How will Donald Trump behave as America's first father?

In The Trumps Go to Washington, the ABC special that aired Thursday night in advance of Trump's inauguration as the 45th president of the United States, Americans learned, among other things, that Barron Trump will be the first young boy to live in the White House since John-John Kennedy and that the publicly displayed rooms of the White House will not be subject to "Trumpification." They are, the special informed us, too historically meaningful to alter. But while the question of just what President Trump will do to the White House itself is difficult to focus on at the moment, it may be worth asking just what the White House, and the first family's role within it, is capable of doing for him.

Specifically, The Trumps Go to Washington begs the question of how Americans will relate not just to their new president, but to their new first family. For a candidate who has been known, from the beginning, as an inexhaustible gusher of tabloid-friendly frenzies and proclamations, Trump is flanked by an almost astoundingly quiet pair.

Melania Trump, our 45th first lady, speaks broken English when she speaks at all; her utility as a public figure, as it once was as a model, consists largely of a wifely smolder. She describes her husband in declaratives that, like his own, leave no room for argument or elaboration. "He's a hard worker," she said at one campaign event. "He's kind. He has a great heart. He's tough. He's smart. He's a great communicator. He's a great negotiator. He's telling the truth. He's a great leader. He's fair."

Barron Trump reportedly grew up spending so much time with his mother — and so little with his father — that he first spoke English with a Slovenian accent. This is, in fact, not even the first time that one of Donald Trump's children has spent so much time with their mother's side of the family that they've had two cultural identities: Donald Trump, Jr. was so close with his Czech grandfather, even spending each summer in a small town west of Prague, that he grew up bilingual.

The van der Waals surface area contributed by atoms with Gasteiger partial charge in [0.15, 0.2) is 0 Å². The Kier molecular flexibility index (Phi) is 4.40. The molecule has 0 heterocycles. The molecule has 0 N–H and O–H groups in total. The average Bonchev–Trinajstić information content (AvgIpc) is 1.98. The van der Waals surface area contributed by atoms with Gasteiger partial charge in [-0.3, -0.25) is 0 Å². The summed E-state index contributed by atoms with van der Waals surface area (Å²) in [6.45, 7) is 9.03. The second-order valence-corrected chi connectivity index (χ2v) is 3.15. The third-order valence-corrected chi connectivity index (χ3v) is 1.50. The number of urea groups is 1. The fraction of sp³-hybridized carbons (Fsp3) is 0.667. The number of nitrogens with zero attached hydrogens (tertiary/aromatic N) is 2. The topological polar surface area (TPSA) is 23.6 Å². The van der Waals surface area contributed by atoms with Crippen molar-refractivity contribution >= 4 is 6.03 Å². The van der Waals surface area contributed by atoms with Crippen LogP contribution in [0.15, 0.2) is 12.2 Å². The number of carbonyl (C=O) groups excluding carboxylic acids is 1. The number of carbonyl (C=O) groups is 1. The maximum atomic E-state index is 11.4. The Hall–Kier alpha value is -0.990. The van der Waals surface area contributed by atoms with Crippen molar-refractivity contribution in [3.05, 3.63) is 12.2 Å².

In a similar vein, two of Donald Trump's four adult children have converted to Judaism before wedding Jewish partners (with Eric Trump's wedding taking place beneath a crystal-embellished chuppah, "because," as Tablet Magazine noted, "while the wedding may have been Jewish, it was still Trump"). Since marrying Jared Kushner, Ivanka Trump has talked frequently and openly about her lifestyle as an Orthodox Jew, and, in particular, the joys of observing the Sabbath.

"From Friday to Saturday we don't do anything but hang out with one another," Ivanka said in an interview with Vogue. "It's an amazing thing when you're so connected, to really sign off. And for [my daughter] Arabella to know that she has me, undivided, one day a week? We don't do anything except play with each other, hang out with one another, go on walks together. Pure family."

For Donald Trump's children, it may have been necessary to take roles in their father's campaign simply to spend time with him over the last two years. Now that his family will be visible to us as America's first family, will our view of them — and of his duties to them — change? Will we expect more of him as a father, now that he has assumed the role of America's patriarch-in-chief?

ABC's The Trumps Go To Washington reminds us of the humanizing role first family members often play for the president. From Julie Nixon's wide-eyed yet articulate advocacy of her father's policies to Sasha and Malia Obama skipping through the crowd at their father's inauguration, first families bond us to our presidents by encouraging us to see them not just as the political leaders we want, but the fathers we wish we had.

In this case, however, the president seems to spend more time inhabiting his public persona than he does any role in his private life. While Americans used to study the first family to understand the man behind the presidential facade, President Trump's own family members may look to the face he shared with the public to try to understand their husband and father.